Stop Griping. Start Being Awesome.

Just as the phone camera became good enough to replace small point-and-shoot models, and that industry appeared close to being obsolete, Nikon fought back with two new models that showed consumers needs they didn’t know they had.

The Nikon 1 is a simple-to-use, compact camera with expandable options like lenses or a flash. Nikon’s goal is to help people take pictures and videos that look good without the added weight and bulk of an SLR camera.

Nikon Coolpix CameraThe Coolpix AW100 is geared for action photography where one wouldn’t want to risk damaging his phone or SLR, promoted as being “waterproof, shockproof, freezeproof.” As my wedding photographer friend explained, “Nikon has shown me a need for a third kind of camera!” And, indeed, who wouldn’t want a camera to bring when they go kayaking/biking/snowboarding?

Compare Nikon’s attitude with the music industry ten years ago (or even today…)– embroiled in legal battles and legislative efforts trying to preserve an old-fashioned business model that anyone outside the business could see was going to die anyway.

Instead of trying to stop phone companies from including cameras, Nikon simply became even more awesome.

So when you’re faced with competition that seemed to come out of nowhere, take Nikon’s path. Stop griping, and start being awesome. It’s the only way to survive.

Consensus is Like a Game of Telephone

You played the game of telephone as a kid, right? From the Wikipedia article:

Game of Telephone“One person whispers a message to another, which is passed through a line of people until the last player announces the message to the entire group. Errors typically accumulate in the retellings, so the statement announced by the last player differs significantly, and often amusingly, from the one uttered by the first.”

It’s a fun game, where phrases like, “Run to the store,” turn into, “Fun to be a bore.” The game also illustrates the danger of placing too much importance on consensus in your business.

Relying on consensus for marketing strategy direction and project decisions is like whispering the key to your company’s success in someone’s ear, then implementing a mangled and confused version of that plan once it makes its way through committees and competing interests.

Marketing projects are commonly subject to planning by consensus because many areas of the business might be affected by a given marketing project. If a business undergoes a website redesign, it will affect call centers, sales, accounting and other departments. But if every department or person shares in the design decisions, the website team focuses on “making everyone happy” instead of making your customers happy.

The best approach for any project, whether it be in marketing, HR or elsewhere in the business, is to designate a project manager who is responsible for making the project a success. This person gathers input from all relevant team members and makes final decisions.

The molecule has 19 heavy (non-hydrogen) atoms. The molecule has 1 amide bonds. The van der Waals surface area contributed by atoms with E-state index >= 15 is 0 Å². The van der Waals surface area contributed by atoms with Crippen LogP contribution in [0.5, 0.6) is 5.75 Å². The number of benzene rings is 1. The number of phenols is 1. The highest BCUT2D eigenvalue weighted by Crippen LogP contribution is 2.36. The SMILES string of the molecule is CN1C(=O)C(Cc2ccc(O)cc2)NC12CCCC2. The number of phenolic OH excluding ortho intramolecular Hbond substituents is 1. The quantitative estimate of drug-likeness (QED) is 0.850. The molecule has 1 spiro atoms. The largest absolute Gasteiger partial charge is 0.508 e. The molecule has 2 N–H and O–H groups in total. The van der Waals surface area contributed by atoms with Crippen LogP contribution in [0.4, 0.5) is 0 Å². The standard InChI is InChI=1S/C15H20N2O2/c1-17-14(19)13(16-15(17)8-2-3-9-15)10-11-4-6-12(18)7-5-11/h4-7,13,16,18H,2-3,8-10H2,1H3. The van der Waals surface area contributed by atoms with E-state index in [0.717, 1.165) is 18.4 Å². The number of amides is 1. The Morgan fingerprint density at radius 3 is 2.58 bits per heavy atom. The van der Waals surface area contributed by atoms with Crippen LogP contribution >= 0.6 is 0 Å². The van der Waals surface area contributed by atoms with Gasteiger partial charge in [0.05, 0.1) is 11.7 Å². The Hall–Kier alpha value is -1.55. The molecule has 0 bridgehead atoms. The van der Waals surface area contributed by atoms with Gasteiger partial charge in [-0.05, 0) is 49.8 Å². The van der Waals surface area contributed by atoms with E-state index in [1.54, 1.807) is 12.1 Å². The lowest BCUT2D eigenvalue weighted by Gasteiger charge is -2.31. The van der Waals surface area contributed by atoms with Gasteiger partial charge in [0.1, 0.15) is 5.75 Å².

While decisions need to be made by one person (or a small group of focused people), brainstorming can be the responsibility of the entire company. Gathering ideas and perspectives is imperative for a project to be successful– how can you know what will create a great customer experience unless you talk to people who interact with the customers? The project manager serves to direct and organize this brainstorming process.

With a project manager, marketing projects are cohesive and well-planned– not a game of telephone.

Marketing by Design

Design isn’t the veneer that’s slapped on at the end of a project. It isn’t just “pretty” or “nice to have.”

Design doesn’t come from consensus. It’s not something a committee of competing interests can develop.

Design isn’t just for objects. Companies shouldn’t confine design to the “Design Department.” Services, experiences and even marketing strategies should be designed.

True design is the complete, unified whole as envisioned by one person or a small group of cohorts. If you’ve been reading the Steve Job’s biography (and who hasn’t?), these concepts should sound familiar. I’m thrilled such a popular book is championing the key essence of true design. Apple and Pixar’s successes prove that dedication to true design works– more than works. True design results in “insanely great” things.

So, how are you designing your company and your marketing? Who has the vision? Where’s the passion? If you can easily answer these questions, you’re doing design right.

The Exciting World of Planning and Zoning

City planning and zoning divisions can be a thorn in a marketer’s side. But if you don’t know the ordinances of your town, you could end up like this guy, who was slapped with a $500 fine for marketing with chalk on the sidewalk. The next time you have a breakthrough outdoor marketing idea that hasn’t been tried in your area, check the local codes to ensure there’s not a reason no one else is doing it.

Ordinances can be tricky, so read carefully. A client of mine is located in a township that will only allow businesses to display an outdoor banner if they are approved for a permit. The permit allows the business to display the banner for 15 days, but you can only have one permit every six months. We had to prioritize which two 15-day periods in the year were most important to the business and plan far ahead to make sure we received permit approval in time.

Dont be scared. They are just people in suits.

Don't be scared. They are just people in suits.

If you have to present your outdoor marketing plan at a council meeting, leave nothing to the imagination. Create mock-ups and show pictures from where the idea has been implemented elsewhere. You’re trying to convince a committee, so your visual evidence should be as compelling as possible. By showing council members your plan is aesthetically pleasing, you will remove their fear of marring their town’s image.

The imagination of the marketer often is at odds with the strict codes of some planning and zoning divisions, but through careful planning, you can make your outdoor marketing as effective as possible.

Did the recovery catch you by surprise?